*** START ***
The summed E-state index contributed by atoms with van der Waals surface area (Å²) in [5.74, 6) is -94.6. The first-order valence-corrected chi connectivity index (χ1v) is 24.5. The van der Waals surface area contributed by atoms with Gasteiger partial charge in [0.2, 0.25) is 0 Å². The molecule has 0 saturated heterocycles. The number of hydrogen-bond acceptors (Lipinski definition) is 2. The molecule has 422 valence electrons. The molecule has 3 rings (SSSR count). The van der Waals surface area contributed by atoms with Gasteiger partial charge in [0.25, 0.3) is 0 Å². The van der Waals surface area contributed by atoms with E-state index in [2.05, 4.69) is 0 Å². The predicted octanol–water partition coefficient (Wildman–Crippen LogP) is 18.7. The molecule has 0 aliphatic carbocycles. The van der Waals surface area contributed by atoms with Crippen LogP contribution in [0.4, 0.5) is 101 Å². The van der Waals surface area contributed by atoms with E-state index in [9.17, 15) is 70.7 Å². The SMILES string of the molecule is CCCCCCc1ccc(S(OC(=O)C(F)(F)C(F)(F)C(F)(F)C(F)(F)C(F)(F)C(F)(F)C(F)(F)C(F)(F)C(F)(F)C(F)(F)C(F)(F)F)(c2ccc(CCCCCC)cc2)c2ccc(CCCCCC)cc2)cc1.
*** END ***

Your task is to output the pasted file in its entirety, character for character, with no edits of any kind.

The summed E-state index contributed by atoms with van der Waals surface area (Å²) in [5.74, 6) is -94.6. The first-order valence-corrected chi connectivity index (χ1v) is 24.5. The van der Waals surface area contributed by atoms with Gasteiger partial charge in [0.2, 0.25) is 0 Å². The molecule has 0 saturated heterocycles. The number of hydrogen-bond acceptors (Lipinski definition) is 2. The molecule has 422 valence electrons. The molecule has 3 rings (SSSR count). The van der Waals surface area contributed by atoms with Gasteiger partial charge in [0.25, 0.3) is 0 Å². The van der Waals surface area contributed by atoms with E-state index in [2.05, 4.69) is 0 Å². The predicted octanol–water partition coefficient (Wildman–Crippen LogP) is 18.7. The molecule has 0 aliphatic carbocycles. The van der Waals surface area contributed by atoms with Crippen LogP contribution in [0.4, 0.5) is 101 Å². The van der Waals surface area contributed by atoms with E-state index in [9.17, 15) is 70.7 Å². The SMILES string of the molecule is CCCCCCc1ccc(S(OC(=O)C(F)(F)C(F)(F)C(F)(F)C(F)(F)C(F)(F)C(F)(F)C(F)(F)C(F)(F)C(F)(F)C(F)(F)C(F)(F)F)(c2ccc(CCCCCC)cc2)c2ccc(CCCCCC)cc2)cc1.